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I disagree with Amadeus on the matter of becoming the protagonist. I don't think that is what literature does or why readers turn to literature. I think there is always a narrative distance. We are always hearing a story told, and that is a different thing from doing something yourself. If I read about a character having a fight, for instance, it is not because I want to be in a fight. If I wanted to be in a fight, I would go dive bar and knock over a Harley. So in reading about a character having a fight, I am looking for a different kind of experience.

That experience, the experience of story, is a little hard to pin down, which is, I suppose, to say that it is a thing in itself, not a substitute for anything else. It is certainly a kind of experience, but it is also an experience at a distance from the dangers and inconveniences of real experiences. Is it just the safety that stories offer as opposed to reality? I don't think so.

In part, a story allows us to experience the lives of others. It allows women to experience the lives of men, men the lives of women, children the lives of adults and adults the live of children. It allows people of one race and culture to experience the lives of other races and cultures. (This applies as much to the author as to the reader, by the way, since the author must try to put on every member of their cast, young, old, rich, poor, male, female, etc. as they craft their story.) As social animals, we are very much interested in the lives of others and stories seem to be one of the main ways we are able to enter into those lives and thus perhaps understand them better and feel less alone.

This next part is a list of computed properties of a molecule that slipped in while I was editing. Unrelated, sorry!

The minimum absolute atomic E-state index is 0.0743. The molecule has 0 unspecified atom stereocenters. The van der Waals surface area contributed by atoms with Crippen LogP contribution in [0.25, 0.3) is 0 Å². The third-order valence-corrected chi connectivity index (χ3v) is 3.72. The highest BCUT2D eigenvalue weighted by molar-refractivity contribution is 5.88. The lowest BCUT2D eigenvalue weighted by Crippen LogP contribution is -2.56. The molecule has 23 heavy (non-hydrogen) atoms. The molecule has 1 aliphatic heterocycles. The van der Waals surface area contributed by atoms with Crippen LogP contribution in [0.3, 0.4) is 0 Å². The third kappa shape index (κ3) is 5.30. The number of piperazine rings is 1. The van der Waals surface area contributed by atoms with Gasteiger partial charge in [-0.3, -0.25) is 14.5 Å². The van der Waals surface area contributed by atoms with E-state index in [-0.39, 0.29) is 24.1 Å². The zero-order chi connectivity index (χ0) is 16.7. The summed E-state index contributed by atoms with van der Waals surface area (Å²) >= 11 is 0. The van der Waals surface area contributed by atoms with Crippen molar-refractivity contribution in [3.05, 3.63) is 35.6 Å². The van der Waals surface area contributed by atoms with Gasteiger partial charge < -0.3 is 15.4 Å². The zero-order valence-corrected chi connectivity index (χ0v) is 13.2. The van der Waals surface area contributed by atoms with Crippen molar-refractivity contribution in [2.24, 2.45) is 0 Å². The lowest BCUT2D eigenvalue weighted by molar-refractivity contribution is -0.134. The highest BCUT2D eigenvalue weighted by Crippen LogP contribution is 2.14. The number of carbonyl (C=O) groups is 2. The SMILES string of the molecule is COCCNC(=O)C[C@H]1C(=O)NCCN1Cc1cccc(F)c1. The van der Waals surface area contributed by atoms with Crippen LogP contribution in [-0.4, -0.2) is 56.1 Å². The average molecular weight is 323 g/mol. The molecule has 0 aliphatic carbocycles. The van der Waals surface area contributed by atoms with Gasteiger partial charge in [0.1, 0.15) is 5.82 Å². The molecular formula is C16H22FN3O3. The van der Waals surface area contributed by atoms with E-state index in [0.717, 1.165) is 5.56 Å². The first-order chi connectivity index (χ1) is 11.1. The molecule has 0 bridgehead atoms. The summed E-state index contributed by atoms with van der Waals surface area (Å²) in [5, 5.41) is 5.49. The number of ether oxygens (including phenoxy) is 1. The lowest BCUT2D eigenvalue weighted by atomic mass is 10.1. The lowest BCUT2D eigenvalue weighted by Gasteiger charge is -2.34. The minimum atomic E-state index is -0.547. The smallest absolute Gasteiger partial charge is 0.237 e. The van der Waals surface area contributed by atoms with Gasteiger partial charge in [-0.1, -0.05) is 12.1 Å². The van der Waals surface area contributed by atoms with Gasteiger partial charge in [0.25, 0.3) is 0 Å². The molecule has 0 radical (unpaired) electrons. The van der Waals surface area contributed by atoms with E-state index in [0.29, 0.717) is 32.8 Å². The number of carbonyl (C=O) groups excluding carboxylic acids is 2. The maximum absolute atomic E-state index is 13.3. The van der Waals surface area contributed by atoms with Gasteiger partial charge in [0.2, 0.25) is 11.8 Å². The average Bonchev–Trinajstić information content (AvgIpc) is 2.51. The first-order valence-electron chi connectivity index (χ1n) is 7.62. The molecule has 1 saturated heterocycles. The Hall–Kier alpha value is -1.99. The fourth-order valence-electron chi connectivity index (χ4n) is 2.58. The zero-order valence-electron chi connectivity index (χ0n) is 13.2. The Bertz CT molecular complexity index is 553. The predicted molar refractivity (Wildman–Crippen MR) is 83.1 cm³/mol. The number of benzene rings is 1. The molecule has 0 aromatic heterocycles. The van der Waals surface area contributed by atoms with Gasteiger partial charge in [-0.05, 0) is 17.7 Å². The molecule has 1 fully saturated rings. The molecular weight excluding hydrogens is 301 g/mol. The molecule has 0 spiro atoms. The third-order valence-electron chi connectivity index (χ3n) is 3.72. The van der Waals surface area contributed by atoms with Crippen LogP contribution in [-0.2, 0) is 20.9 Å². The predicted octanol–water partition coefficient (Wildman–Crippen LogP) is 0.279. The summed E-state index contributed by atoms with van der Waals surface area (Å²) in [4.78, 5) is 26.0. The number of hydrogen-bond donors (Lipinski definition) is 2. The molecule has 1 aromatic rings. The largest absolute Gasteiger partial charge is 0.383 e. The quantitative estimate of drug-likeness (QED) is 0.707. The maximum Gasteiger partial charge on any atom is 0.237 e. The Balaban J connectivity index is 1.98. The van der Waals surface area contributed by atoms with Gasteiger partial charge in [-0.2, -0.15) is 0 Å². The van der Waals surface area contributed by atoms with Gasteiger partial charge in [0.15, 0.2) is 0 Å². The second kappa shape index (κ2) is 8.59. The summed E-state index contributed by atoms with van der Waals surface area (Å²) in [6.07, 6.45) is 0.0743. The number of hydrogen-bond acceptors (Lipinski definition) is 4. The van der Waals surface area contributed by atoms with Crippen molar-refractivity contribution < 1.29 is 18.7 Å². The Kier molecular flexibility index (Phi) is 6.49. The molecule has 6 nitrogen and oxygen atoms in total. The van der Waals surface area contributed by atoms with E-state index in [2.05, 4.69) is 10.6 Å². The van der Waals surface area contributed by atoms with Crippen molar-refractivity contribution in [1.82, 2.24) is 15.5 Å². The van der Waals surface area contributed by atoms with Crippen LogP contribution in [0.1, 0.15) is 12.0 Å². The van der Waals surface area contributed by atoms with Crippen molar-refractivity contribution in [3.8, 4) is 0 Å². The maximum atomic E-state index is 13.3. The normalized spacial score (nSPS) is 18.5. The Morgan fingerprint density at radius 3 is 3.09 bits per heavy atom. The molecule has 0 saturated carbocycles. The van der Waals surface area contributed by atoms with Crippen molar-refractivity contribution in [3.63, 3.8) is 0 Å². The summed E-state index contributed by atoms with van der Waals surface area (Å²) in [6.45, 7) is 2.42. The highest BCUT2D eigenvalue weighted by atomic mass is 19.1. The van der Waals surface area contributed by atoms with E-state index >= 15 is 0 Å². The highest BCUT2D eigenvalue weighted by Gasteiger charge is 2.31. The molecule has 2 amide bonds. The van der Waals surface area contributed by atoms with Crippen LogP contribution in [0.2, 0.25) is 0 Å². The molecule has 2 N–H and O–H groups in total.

But another function of stories is as an antidote to, or a comfort in the face or, or even as a rebuke to, the randomness of life. There is a moral order to stories that we do not necessarily find in the real world. Virtue is rewarded and vice punished. Heroic failure is given dignity and meaning. The thought that our lives are just accidents of fate is intolerable to us. Religions are essentially stories that make lives meaningful. (Which is not to say that one of them, at least, may not be a true story.) But even those who acknowledge no God use stories to create sense and order in their lives. Stories thus seem to fulfil not just a social need but an existential need in us as well.